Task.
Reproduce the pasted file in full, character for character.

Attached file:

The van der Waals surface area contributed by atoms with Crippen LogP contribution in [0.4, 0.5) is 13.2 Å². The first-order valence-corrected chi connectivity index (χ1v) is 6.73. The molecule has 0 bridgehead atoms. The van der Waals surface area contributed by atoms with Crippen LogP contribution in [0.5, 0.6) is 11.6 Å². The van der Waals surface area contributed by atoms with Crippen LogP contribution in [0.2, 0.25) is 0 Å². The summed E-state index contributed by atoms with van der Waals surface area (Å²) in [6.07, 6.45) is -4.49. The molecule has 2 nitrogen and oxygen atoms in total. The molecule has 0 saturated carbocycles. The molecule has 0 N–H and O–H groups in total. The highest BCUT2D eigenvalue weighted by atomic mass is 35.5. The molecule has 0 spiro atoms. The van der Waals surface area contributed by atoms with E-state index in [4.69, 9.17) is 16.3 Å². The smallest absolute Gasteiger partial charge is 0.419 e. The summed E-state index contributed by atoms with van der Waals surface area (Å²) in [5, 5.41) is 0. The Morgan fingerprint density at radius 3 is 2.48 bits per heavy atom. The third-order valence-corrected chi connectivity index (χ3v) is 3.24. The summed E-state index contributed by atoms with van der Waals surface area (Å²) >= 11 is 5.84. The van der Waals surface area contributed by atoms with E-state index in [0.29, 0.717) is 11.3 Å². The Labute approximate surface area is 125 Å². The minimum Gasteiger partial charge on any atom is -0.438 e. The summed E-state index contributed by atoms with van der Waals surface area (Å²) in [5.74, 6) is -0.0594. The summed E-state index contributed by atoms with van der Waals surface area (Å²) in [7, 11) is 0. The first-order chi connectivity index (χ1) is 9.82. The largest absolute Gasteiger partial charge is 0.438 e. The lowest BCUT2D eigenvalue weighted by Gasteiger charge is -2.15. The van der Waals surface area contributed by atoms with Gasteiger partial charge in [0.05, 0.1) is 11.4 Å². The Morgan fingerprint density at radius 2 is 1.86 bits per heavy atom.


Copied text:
The van der Waals surface area contributed by atoms with Crippen LogP contribution in [0.4, 0.5) is 13.2 Å². The first-order valence-corrected chi connectivity index (χ1v) is 6.73. The molecule has 0 bridgehead atoms. The van der Waals surface area contributed by atoms with Crippen LogP contribution in [0.5, 0.6) is 11.6 Å². The van der Waals surface area contributed by atoms with Crippen LogP contribution in [0.2, 0.25) is 0 Å². The summed E-state index contributed by atoms with van der Waals surface area (Å²) in [6.07, 6.45) is -4.49. The molecule has 2 nitrogen and oxygen atoms in total. The molecule has 0 saturated carbocycles. The molecule has 0 N–H and O–H groups in total. The highest BCUT2D eigenvalue weighted by atomic mass is 35.5. The molecule has 0 spiro atoms. The van der Waals surface area contributed by atoms with E-state index in [4.69, 9.17) is 16.3 Å². The smallest absolute Gasteiger partial charge is 0.419 e. The summed E-state index contributed by atoms with van der Waals surface area (Å²) in [5, 5.41) is 0. The Morgan fingerprint density at radius 3 is 2.48 bits per heavy atom. The third-order valence-corrected chi connectivity index (χ3v) is 3.24. The summed E-state index contributed by atoms with van der Waals surface area (Å²) >= 11 is 5.84. The van der Waals surface area contributed by atoms with E-state index in [0.29, 0.717) is 11.3 Å². The Labute approximate surface area is 125 Å². The minimum Gasteiger partial charge on any atom is -0.438 e. The summed E-state index contributed by atoms with van der Waals surface area (Å²) in [5.74, 6) is -0.0594. The summed E-state index contributed by atoms with van der Waals surface area (Å²) in [7, 11) is 0. The first-order chi connectivity index (χ1) is 9.82. The largest absolute Gasteiger partial charge is 0.438 e. The lowest BCUT2D eigenvalue weighted by Gasteiger charge is -2.15. The van der Waals surface area contributed by atoms with Gasteiger partial charge in [0.05, 0.1) is 11.4 Å². The Morgan fingerprint density at radius 2 is 1.86 bits per heavy atom.